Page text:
Tuesday 20 April 2021
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We Ask, They Answer: Q&A with Cubs announcer Pat Hughes

The Cubs’ long-time radio announcer, Pat Hughes, on life in the booth, the Cubs’ appeal and the allure of Wrigley

By George Vlahos

Photo courtesy of Steve Green

Pat Hughes was born Virgil Patrick Hughes on May 27, 1955 in Tucson, Ariz., and has served as the play-by-play voice of the Chicago Cubs on WGN radio since 1996. A graduate of San Jose University, Hughes earned the Illinois Sportscaster of the Year award in 1996, 1999, 2006 and 2007 and was also named the Wisconsin Sportscaster of the Year from 1990-1992.

Hughes is best known for his call of Mark McGwire’s 62nd home run in 1998, which broke the single-season home run record. Loyal WGN listeners are no doubt familiar with Hughes’ famous on-air phrases like “This ball’s got a chaaaaance…GONE!”

In a recent interview, Hughes talked about life in the booth, the Cubs’ national popularity and the appeal of the “Friendly Confines.”

Q: What is the most difficult part of life as a broadcaster?

A: Traveling in baseball is the most misunderstood aspect of what we do. Now, for instance, tonight we are in St. Louis, and after the ballgame is over, we have to make an 11:30 p.m. flight to San Diego. The flight lasts about five hours, and then the time zone changes by two hours, so jet lag is another issue that we, as broadcasters, must face. I have a wife and two daughters, so over the course of my 15-year career with the Cubs, I feel as though I’ve missed a lot, but it’s well worth it. The constant travel is very difficult, however.

Q: What makes the Cubs so loved across the country?

A: Well, the fact that the Cubs play in such a huge market is definitely a reason as to why they are so loved. The ballpark they play in, Wrigley Field, is definitely another reason why. WGN is broadcast nationally, so it is a tremendous factor in the Cubs’ surge in popularity throughout the decades. Another reason that gets overlooked is that Midwesterners simply love their baseball, and the Cubs are one of the teams that Midwesterners outside of Illinois support.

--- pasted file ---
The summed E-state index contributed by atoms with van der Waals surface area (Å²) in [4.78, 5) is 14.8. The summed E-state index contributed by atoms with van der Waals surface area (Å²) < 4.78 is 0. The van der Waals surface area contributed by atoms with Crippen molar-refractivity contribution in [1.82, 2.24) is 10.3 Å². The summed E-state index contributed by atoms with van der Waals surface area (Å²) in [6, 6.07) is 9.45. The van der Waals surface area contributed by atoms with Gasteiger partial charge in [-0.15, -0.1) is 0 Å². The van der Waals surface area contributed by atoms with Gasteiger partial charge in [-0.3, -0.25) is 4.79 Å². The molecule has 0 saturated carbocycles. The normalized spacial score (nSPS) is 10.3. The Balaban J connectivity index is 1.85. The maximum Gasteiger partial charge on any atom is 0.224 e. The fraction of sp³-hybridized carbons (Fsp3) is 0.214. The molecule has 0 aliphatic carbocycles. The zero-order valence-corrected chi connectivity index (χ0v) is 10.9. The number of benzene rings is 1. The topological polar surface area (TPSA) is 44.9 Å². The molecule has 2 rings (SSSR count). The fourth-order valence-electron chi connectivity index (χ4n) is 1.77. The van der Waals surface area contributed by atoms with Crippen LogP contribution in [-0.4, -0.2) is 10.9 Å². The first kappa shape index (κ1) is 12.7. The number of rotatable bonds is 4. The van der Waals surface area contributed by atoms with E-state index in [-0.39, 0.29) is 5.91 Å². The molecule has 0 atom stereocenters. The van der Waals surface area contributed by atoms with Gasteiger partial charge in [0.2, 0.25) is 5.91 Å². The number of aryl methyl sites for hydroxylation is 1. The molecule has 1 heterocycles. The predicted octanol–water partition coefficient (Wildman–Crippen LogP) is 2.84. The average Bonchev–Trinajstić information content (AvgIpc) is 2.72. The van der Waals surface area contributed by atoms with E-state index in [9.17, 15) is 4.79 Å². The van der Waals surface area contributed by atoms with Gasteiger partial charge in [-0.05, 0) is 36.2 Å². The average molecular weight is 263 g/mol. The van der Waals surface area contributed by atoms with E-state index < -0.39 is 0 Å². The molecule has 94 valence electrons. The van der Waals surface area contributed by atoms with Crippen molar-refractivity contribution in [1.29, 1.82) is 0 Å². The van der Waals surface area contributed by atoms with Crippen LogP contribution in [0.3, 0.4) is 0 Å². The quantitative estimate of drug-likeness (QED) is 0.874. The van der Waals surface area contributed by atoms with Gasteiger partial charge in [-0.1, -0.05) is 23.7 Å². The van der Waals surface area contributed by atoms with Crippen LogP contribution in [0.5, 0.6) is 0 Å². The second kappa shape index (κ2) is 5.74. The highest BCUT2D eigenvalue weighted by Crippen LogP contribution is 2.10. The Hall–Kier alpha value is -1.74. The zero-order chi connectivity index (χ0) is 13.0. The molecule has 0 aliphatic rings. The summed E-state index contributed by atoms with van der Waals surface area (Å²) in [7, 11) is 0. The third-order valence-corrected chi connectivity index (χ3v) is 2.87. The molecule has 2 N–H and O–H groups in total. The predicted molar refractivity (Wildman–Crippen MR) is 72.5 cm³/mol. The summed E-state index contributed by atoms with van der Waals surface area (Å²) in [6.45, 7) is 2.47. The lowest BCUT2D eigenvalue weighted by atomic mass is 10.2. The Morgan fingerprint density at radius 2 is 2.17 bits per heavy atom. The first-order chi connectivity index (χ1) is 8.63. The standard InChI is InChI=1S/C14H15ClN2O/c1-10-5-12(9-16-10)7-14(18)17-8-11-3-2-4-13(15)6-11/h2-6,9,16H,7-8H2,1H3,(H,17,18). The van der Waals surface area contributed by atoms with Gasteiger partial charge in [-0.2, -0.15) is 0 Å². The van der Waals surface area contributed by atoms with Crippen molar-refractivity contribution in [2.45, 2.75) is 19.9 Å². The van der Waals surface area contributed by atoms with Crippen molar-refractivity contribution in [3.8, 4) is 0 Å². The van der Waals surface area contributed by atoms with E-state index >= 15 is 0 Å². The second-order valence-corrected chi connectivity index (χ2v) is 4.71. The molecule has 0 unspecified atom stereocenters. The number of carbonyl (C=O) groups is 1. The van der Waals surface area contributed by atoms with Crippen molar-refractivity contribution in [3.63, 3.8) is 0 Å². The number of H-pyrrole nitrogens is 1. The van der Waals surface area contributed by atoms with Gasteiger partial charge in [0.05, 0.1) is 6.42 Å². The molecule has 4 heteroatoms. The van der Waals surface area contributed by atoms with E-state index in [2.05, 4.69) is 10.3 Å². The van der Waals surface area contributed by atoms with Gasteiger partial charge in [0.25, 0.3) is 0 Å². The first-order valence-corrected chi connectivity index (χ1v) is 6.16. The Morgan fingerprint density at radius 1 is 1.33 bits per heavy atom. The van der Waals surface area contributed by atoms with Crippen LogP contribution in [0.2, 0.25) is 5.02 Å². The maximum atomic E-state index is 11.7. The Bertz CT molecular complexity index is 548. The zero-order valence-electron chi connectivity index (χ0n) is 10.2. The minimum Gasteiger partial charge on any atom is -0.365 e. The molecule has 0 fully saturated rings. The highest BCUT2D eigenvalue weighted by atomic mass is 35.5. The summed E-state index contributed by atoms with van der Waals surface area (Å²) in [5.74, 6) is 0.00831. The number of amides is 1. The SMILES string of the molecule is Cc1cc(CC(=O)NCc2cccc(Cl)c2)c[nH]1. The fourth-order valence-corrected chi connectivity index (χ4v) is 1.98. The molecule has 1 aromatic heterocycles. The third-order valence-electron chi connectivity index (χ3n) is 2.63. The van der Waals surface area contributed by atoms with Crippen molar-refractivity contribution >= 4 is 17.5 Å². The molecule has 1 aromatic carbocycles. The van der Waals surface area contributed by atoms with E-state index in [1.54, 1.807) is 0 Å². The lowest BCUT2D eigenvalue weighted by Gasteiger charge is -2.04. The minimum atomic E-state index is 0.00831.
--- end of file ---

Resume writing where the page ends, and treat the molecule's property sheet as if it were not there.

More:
Q: How privileged do you feel to be the play-by-play radio voice of the Cubs?

A: Very much so. I don’t take it lightly. I try to remain clear-minded. I consider my position with the Cubs as a very prestigious one and an honor as well. I try to prepare for each broadcast the same way, and I also attempt to bring a little humor into the broadcast as well.

Q: If a tourist were to ask you to direct them to the best restaurant in Chicago, what would you suggest?

A: That’s ironic, you see, because I don’t eat out that much when I am at home. When I am on the road, I eat out constantly, so when I come home, I love to eat a home-cooked meal. My wife Trish is a tremendous cook. Harry Caray’s is definitely one of my favorite places to eat when I do eat out. I spend so much time on the road that I try to eat in when I am there.

Q: How do you try to lighten the situation when the product on the field is struggling?

A: That’s your job. Present the ballgame. I tend to think that I am old-fashioned. The play-by-play is and extension of the team, the front office and the public relations department. You sign up for every game and call it as you see it. That’s the best way to present the play-by-play when things on the field are lagging.

Q: What makes Wrigley Field such a destination for Cubs fans, non-Cubs fans, tourists, and baseball enthusiasts in general?

A: Well, the neighborhood is a factor, the near north side. There is a certain energy that exists around Wrigley that is unmatched at any other park in baseball. The ivy, the smallness and intimacy of the ballpark, the close proximity to the field, the enthusiasm of the fans — it’s almost impossible not to have fun.

Q: What makes Chicago such a great town?

A: Well, it’s a great sports town. There is a diversity of people. They love to have a good time. When it’s baseball season, the mood changes and the city is even more fun. It’s simply a great town to visit. Chicago accumulates all of the great characteristics of a city and perfects them.